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Duke believes ‘defense wins championships’

The Blue Devils, which rank second in the ACC in both blocks and steals, sees much of their offense stem from defensive effort.
The Blue Devils, which rank second in the ACC in both blocks and steals, sees much of their offense stem from defensive effort.

Come tournament time, it seems that the saying “defense wins championships” dominates media discussion. Some may think the adage is cliché, but defense may be exactly what propels Duke to be the last team standing at the conclusion of the ACC tournament.

Throughout the season, the Blue Devils have relied heavily on their defense to stymie opponents. Entering the tournament, Duke is first in the ACC in scoring defense, limiting its conference opposition to an impressive 52.6 points per game. The team also ranks 20th nationally in the statistical category. It’s something the Blue Devils take great pride in.

“We set a goal for each game of what we want to hold the other team to,” Jasmine Thomas said. “So just having that goal out there and striving for it the entire game and always showing that as a reference is something that keeps our intensity up.”

Duke often depends on its defense to generate extra possessions, as marked by its 12.9 steals per game, good for second in the conference. These takeaways spark fast-break opportunities and facilitate easy buckets.

“We get offense from our defense, so being able to shut down the go-to players on the other team is something we highly focus on, [especially] getting one-on-one stops,” Karima Christmas said. “In our team defense when we play with a matchup [zone], we’re trying to make sure that everybody’s on the same page and knowing where they need to go, where they need to be and just trying to bounce off each other.”

While Duke’s players have honed their offensive skills through practice and repetition, their defensive performances stem from effort, determination and teamwork. Adopting this philosophy, the Blue Devils stress that every member of the team has the capacity to contribute on the defensive end.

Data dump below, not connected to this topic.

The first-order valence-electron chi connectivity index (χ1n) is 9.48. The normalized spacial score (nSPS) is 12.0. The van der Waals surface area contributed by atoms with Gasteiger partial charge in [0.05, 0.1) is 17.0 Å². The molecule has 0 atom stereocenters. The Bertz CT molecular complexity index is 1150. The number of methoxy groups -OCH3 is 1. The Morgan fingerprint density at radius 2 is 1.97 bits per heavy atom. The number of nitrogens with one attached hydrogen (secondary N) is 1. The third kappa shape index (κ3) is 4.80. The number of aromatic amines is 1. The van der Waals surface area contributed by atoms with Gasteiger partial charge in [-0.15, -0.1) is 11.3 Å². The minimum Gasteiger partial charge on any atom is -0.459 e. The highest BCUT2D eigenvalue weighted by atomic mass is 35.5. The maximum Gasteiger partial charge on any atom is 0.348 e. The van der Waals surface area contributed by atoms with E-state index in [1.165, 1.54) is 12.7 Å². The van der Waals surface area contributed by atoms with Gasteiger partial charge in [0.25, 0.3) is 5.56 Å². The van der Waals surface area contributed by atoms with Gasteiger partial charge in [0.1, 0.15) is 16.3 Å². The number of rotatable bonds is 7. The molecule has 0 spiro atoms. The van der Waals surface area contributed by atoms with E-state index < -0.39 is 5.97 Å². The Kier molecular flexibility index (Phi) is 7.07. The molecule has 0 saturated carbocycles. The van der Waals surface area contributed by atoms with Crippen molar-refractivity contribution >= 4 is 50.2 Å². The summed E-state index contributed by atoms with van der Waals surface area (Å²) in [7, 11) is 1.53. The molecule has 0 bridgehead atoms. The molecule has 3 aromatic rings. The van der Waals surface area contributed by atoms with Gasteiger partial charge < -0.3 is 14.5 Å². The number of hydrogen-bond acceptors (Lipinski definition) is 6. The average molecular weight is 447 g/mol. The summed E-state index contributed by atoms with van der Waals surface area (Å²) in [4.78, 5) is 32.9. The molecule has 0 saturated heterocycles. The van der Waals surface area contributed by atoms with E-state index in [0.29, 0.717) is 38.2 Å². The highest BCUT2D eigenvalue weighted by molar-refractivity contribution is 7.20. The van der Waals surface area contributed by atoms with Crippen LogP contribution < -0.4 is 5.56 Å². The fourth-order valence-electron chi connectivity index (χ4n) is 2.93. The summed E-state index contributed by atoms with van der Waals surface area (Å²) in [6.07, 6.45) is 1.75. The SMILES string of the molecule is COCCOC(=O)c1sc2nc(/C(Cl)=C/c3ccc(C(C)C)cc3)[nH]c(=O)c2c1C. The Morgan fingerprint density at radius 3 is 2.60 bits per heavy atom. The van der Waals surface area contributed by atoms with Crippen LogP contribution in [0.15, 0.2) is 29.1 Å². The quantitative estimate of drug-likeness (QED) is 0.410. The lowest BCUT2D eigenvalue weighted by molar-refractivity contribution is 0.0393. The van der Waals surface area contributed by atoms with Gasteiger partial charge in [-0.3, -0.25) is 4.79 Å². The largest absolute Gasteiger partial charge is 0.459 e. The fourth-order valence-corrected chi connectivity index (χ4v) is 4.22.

“Coming in as a freshman, you’ve scored so many points and that’s how you got [recruited],” Christmas said. “So I guess it’s hard to flip that script and go to a mindset of playing defense first and then letting your offense come. I think we’ve caught onto it, though. [Head coach Joanne P. McCallie] is really harping on defense and rebounding… [since] they start our offense and make it easy on us.”

In order to facilitate this transition to defensive-minded basketball, McCallie called on her senior trio of Christmas, Jasmine Thomas and Krystal Thomas to mentor her five freshmen. The three have certainly not disappointed.

“[They] really set the tone for us and when they’re really focused, they can be extraordinary defensively,” McCallie said Feb. 15 before the Maryland game. “There’s a lot of good leadership there.”

The experience of the senior trio has also helped McCallie implement her sophisticated defensive scheme. Rather than relying on one defensive set, Duke uses multiple defensive looks and presses, from the fullcourt to the halfcourt and quarter-court, to confuse and bewilder opposing offensive attacks.

“We can’t really get bored because we play too many [defenses],” McCallie said Feb. 15. “I think that’s a key, to be a multiple defensive team and be very, very effective with it.”

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